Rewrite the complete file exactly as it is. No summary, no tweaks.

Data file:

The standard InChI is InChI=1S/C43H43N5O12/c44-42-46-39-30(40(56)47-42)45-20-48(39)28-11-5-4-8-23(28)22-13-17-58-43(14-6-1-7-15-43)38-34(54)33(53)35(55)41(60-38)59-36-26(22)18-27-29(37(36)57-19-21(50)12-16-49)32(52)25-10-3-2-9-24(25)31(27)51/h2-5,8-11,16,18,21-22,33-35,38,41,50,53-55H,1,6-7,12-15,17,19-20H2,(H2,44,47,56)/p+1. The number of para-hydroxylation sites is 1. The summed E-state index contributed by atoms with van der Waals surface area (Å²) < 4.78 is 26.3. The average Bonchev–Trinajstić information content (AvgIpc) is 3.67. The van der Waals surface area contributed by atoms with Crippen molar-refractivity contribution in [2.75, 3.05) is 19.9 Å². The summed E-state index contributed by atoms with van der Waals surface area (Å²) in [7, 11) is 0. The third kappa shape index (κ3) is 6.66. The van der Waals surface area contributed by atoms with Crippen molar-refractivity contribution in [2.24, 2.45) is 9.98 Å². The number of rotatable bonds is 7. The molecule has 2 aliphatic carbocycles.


The standard InChI is InChI=1S/C43H43N5O12/c44-42-46-39-30(40(56)47-42)45-20-48(39)28-11-5-4-8-23(28)22-13-17-58-43(14-6-1-7-15-43)38-34(54)33(53)35(55)41(60-38)59-36-26(22)18-27-29(37(36)57-19-21(50)12-16-49)32(52)25-10-3-2-9-24(25)31(27)51/h2-5,8-11,16,18,21-22,33-35,38,41,50,53-55H,1,6-7,12-15,17,19-20H2,(H2,44,47,56)/p+1. The number of para-hydroxylation sites is 1. The summed E-state index contributed by atoms with van der Waals surface area (Å²) < 4.78 is 26.3. The average Bonchev–Trinajstić information content (AvgIpc) is 3.67. The van der Waals surface area contributed by atoms with Crippen molar-refractivity contribution in [2.75, 3.05) is 19.9 Å². The summed E-state index contributed by atoms with van der Waals surface area (Å²) in [7, 11) is 0. The third kappa shape index (κ3) is 6.66. The van der Waals surface area contributed by atoms with Crippen molar-refractivity contribution in [2.24, 2.45) is 9.98 Å². The number of rotatable bonds is 7. The molecule has 2 aliphatic carbocycles.